HARP 2 Refinance After Short Sale

by Mark in Ft. Lauderdale, Florida USA

Ask Kate about HARP 2 refinance after short sale 2 years ago: Kate: Thanks for all your help here. It's a great forum. I am trying to refinance my first mortgage with my loan servicer under the HARP 2.0 guidelines. They are using Fannie Mae's DU Refi Plus and the problem is a prior short sale over 2 years ago.


Mark continues... DU is giving them an ineligible finding because I am over 80% LTV (well duh, no kidding!) I see in the Refi Plus guidelines (manual underwriting) that there is no bankruptcy or foreclosure waiting period.

But no one (not even my same servicer) is doing manual underwrites because they are exposed to much more risk. Is there any hope for me? This seems contrary to the whole intent of the program.

By the way, I have never been late on any mortgage payment including during the short sale. Two years after the event, my credit scores are in the upper 720's to mid 730's (FICO). My debt-to-income ratio is great with all credit cards paid in full every month. So it's only the mortgage debt that I carry.

Kate Answers: HARP 2 Refinance After Short Sale

***zz-portrait-left.shtml*** Dear Mark,

Consider this! A homeowner who was approved for loan modification through HAMP is still eligible to apply for HARP 2.0 loan if the qualifying hardship has been resolved.

Personally, I cannot see why your situation would be more risky than someone with a past modification, especially since you were never late on your mortgage payment during the short sale.

In just a moment, I'll have some suggestions for you. But first, here's some background on the two Fannie Mae methods offered to lenders for analyzing HARP 2 refinance applications.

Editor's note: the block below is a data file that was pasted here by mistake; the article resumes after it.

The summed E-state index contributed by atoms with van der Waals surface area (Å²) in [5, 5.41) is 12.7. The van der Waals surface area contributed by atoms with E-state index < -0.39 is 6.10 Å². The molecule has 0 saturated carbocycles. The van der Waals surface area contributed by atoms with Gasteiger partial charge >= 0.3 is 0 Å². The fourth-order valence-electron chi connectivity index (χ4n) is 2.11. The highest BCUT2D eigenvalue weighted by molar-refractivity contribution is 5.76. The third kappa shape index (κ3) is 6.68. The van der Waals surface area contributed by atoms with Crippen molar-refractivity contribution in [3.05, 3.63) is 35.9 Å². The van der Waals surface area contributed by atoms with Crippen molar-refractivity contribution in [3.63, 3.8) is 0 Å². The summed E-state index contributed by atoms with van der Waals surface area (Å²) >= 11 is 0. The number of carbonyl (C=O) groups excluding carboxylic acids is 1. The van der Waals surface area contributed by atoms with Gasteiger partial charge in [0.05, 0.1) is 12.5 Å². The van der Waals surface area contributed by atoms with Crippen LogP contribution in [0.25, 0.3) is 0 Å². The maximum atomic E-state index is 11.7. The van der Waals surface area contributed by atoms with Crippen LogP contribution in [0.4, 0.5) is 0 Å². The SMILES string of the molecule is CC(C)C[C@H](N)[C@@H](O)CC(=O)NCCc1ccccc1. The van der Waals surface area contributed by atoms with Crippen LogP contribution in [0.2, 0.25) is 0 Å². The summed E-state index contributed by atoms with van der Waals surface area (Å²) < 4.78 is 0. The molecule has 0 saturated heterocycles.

Human-Based Fannie Mae Refi Plus

Only the original lender and loan servicer can manually underwrite HARP loans. This traditional method is called Refi Plus.

If there is no greater than a 20% increase in the new HARP mortgage payment, Refi Plus approvals are mainly based on:
  1. Initial eligibility

  2. Borrower benefits

  3. An acceptable payment history on the subject property

Lending Lingo Made Understandable

DU stands for Desktop Underwriting. AUS is an acronym for Automated Underwriting System. The name Fannie Mae evolved from Federal National Mortgage Association (FNMA).

Automated Fannie Mae DU Refi Plus

We've just looked at manual underwriting of HARP 2 refinance under Refi Plus. Now let's compare it to Fannie Mae's automated underwriting system, DU Refi Plus.

Note that DU Refi Plus accepts the responsibility for verifying initial eligibility and establishing borrower benefits.

Lenders like DU Refi Plus because they are relieved from vouching for reasonable ability to repay standards, the dreaded Fannie Mae fine print that could trigger a loan buy-back.

Inside Fannie Mae DU Refi Plus Decision Making

In addition to basic guidelines for credit scores and debt-to-income ratios, DU reviews the complete package. After analyzing hundreds of other factors, including available credit, savings and assets, type of income, residual income, job history, and LTV, it issues an overall recommendation.

Because the AUS is based on approvals of thousands of loans, DU is quite savvy, for the most part. Streamlining the approval process, it saves time and money, as well as reducing the mountains of required paperwork.